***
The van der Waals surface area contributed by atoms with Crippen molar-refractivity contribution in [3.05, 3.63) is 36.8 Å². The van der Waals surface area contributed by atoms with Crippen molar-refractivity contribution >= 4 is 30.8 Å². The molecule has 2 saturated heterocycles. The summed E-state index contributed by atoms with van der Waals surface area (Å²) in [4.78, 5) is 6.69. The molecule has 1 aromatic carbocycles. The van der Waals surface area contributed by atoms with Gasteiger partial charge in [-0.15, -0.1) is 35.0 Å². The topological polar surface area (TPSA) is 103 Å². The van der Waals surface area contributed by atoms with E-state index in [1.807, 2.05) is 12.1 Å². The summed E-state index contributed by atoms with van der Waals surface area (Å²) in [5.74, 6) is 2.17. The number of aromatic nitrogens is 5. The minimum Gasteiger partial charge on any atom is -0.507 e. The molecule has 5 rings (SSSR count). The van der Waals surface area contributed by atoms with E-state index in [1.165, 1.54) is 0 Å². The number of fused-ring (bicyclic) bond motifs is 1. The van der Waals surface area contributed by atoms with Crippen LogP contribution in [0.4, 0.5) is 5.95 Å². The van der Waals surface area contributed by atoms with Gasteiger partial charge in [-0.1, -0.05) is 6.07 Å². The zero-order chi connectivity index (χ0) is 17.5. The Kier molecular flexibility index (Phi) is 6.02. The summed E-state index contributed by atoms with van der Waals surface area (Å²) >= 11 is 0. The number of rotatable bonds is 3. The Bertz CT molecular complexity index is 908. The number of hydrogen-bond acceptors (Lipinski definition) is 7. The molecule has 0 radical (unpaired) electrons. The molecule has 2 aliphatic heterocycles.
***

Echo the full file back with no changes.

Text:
The van der Waals surface area contributed by atoms with Crippen molar-refractivity contribution in [3.05, 3.63) is 36.8 Å². The van der Waals surface area contributed by atoms with Crippen molar-refractivity contribution >= 4 is 30.8 Å². The molecule has 2 saturated heterocycles. The summed E-state index contributed by atoms with van der Waals surface area (Å²) in [4.78, 5) is 6.69. The molecule has 1 aromatic carbocycles. The van der Waals surface area contributed by atoms with Gasteiger partial charge in [-0.15, -0.1) is 35.0 Å². The topological polar surface area (TPSA) is 103 Å². The van der Waals surface area contributed by atoms with E-state index in [1.807, 2.05) is 12.1 Å². The summed E-state index contributed by atoms with van der Waals surface area (Å²) in [5.74, 6) is 2.17. The number of aromatic nitrogens is 5. The minimum Gasteiger partial charge on any atom is -0.507 e. The molecule has 5 rings (SSSR count). The van der Waals surface area contributed by atoms with E-state index in [1.165, 1.54) is 0 Å². The number of fused-ring (bicyclic) bond motifs is 1. The van der Waals surface area contributed by atoms with Crippen LogP contribution in [0.4, 0.5) is 5.95 Å². The van der Waals surface area contributed by atoms with Gasteiger partial charge in [-0.1, -0.05) is 6.07 Å². The zero-order chi connectivity index (χ0) is 17.5. The Kier molecular flexibility index (Phi) is 6.02. The summed E-state index contributed by atoms with van der Waals surface area (Å²) >= 11 is 0. The number of rotatable bonds is 3. The Bertz CT molecular complexity index is 908. The number of hydrogen-bond acceptors (Lipinski definition) is 7. The molecule has 0 radical (unpaired) electrons. The molecule has 2 aliphatic heterocycles.